TJ: I've never met anyone that I wanted to marry. A friend of mine said, I've seen the way you behave when you want something, and this is not the way that you behave in pursuit of your relationships. I do think, like you said, that the art is very demanding. It's a very demanding life. Also, I mean it is, I do think one of the differences between men and women is that all the, as a woman becomes more powerful in her career and her life, it becomes almost like a, a liability socially in that it become, the, there's an idea of like, well, do you need a man? Can you make a, how will you make a man comfortable, you know, having accomplished so much? Where a man, as he becomes more accomplished, becomes like a chick magnet. So that's probably something in the mix for me. I don't know, but it could just be my issue. I don't know. But I think I have a good life. I think that there was a time in my life when I felt guilty for having, for feeling like I have a good life. I think as a single woman, I don't have children either, sometimes when my accomplishments are are laid out, people consume them ironically, like oh like, you have everything but you have nothing. And I have found that is not true, but at the same time there are, you know, there are intangibles that come along with being partnered. And also I'm sure the partner, my imaginary partner is more awesome than the partner would be in real life. But sometimes I think my imaginary partner would greatly enhance my life.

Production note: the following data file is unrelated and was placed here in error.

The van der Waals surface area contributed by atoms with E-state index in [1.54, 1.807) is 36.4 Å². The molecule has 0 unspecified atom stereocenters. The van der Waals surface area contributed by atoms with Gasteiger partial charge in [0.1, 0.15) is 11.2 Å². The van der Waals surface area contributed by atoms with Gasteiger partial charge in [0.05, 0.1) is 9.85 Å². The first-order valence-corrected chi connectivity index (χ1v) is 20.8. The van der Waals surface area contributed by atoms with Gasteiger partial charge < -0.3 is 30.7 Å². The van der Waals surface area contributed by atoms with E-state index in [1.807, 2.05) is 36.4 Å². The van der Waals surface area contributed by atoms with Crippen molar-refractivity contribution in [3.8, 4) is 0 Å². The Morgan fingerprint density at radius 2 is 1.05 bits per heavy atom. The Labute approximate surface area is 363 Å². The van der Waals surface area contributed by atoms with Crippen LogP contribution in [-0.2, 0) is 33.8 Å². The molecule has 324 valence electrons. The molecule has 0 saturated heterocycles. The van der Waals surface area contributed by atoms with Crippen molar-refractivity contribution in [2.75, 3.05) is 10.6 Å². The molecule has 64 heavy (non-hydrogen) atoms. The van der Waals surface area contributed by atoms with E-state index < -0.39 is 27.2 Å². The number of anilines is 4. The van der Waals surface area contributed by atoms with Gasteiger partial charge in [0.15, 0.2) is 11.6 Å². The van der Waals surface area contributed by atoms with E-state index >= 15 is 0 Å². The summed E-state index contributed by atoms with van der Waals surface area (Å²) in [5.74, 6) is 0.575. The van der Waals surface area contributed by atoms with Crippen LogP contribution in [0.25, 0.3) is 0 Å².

CMW: You know, there, there, there are a couple of things that, you know, that you're saying that strike me. I mean, you know, you, you, you are very, are you’re, you’re very traditional!
CMW: Yeah! You’re a traditionalist in a lot of ways, aren’t you?